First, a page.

Peru’s largest and busiest airport, Jorge Chavez International Airport, has long been waiting for major expansion plans to be pushed forward. This includes the building of a second runway and a new terminal that would enable the airport to double its capacity. Expansion plans were supposed to be culminated by 2023, but it seems that this will no longer be the case.
This expansion will require an investment of $1.5 billion and would help re-position Peru as a true airline hub in the region. A new contract was signed between Lima Airport Partners (LAP), the airport operator, and the Ministry of Transport and Communications (MTC) that compromises national authorities to deliver 100 percent of the required land in optimal conditions and respect pre-established airport charges. This comes after failing to meet previous deadlines concerning the provision of the necessary conditions to begin expansions.
In the meantime, the airport is operating way over its determined capacity, as it receives more than 20 million passengers each year, which is five million more than what it is prepared to handle. Ositran, the national organization in charge of investment in infrastructure and public transportation use, has outlined that a series of passenger areas, including check-in desks, areas assigned for immigration, and gates do not meet the optimal standards set by the organization, compromising the safety of passengers.
In addition, operational delays concerning takeoff and landing turns, parking positions, and refueling provisions are not uncommon. The airport is the main point of entry to Peru and an important regional hub for both LATAM and Avianca, who use Lima to connect passengers from the Southern Fringe of the continent with Central America, the Caribbean, Mexico, and the U.S.
Several airlines have expressed their discontent arguing that these complications prevent them from operating efficiently and allowing them to expand in the country. Newly set Viva Peru, a subsidiary of Viva Air and owned by Irelandia Aviation blames overcrowding at Lima and the lack of assigned slots as a major barrier to growth.
A series of ground delays due to long takeoff and landing queues has caused them major headaches. The airline’s CEO, Eduardo Fairen, said: “If we don’t keep growing, it’s because they don’t allow us to” in an interview with Take-off Magazine Peru. This statement has a very valid point, but might be a bit over the top and perhaps fails to acknowledge the problems caused by their over-optimistic operational strategy, since operating up to eight domestic routes with a fleet of three A320s would always be prone to complications.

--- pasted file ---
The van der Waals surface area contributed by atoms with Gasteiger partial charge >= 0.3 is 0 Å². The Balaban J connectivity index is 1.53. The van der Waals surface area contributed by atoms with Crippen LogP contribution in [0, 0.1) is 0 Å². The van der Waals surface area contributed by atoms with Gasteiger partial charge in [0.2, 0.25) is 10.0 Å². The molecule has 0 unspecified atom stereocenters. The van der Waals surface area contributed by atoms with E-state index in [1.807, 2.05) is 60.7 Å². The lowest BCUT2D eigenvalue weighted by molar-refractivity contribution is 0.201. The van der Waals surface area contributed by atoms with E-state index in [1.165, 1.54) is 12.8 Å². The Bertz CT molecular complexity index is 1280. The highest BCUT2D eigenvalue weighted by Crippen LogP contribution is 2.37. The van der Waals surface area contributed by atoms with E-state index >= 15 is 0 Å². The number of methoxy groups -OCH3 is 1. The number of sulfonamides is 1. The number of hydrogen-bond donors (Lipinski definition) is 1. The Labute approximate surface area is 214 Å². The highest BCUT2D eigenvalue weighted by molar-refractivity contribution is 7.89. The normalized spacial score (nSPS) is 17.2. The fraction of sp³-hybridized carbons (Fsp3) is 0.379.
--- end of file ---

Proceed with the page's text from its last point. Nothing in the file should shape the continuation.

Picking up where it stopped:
LATAM Peru has also raised concerns on the airport’s overflow, outlining that despite the importance of Lima as a hub in their route network, the current airport’s situation puts a risk to their hub and their willingness to add new routes from Lima.
While Lima struggles to begin expanding to meet current growing demand, other airports in the region such as Bogota, Sao Paulo, and Santiago have made ongoing efforts to upgrade their facilities to offer better infrastructure that can improve connectivity. The latter is about to inaugurate its new international terminal by 2022 which is expected to be one of the best in the region.
Failing to Meet Deadlines
The delays in beginning the expansion plans come from an ongoing dispute between the MTC and LAP. On one han,d authorities have had important delays on their end in delivering the area required for this expansion, which was supposed to be culminated by March this year. But problems relating to the sanitation of land is stopping LAP from taking possession of it.
As tedious as it is to deal with bureaucracy, the airport operator has been perceived as too passive over the past ten years. When asked about the potential overcrowding in the past, airport representatives assured this was a long-term project and that they just had to wait for the national authorities to do their bit, without investing in other elements that can help improve efficient airport operations and enhance the passenger experience.
However, time is running out fast and it seems almost impossible that the expansion plans will be completed before the established date of 2023. The airport operators have already realized this and have in turn been more aggressive in their negotiations, but there is not much that can be done now.
To help alleviate the situation, LAP has announced that the Ministry of Transport and Communications has signed a contract with the Peruvian armed forces to concede eight parking positions surrounding the concessional area to be occupied by commercial aircraft. The operator will also acquire more buses to transport passengers between remote stands and the terminal.
For now, all we can hope is that Peruvian authorities put connectivity as a priority and collaborate to put expansion plans forward. In the meantime LAP should make all the possible efforts to minimize disruptions, waiting times and operational complications to make operations as seamless as possible in this complicated context.
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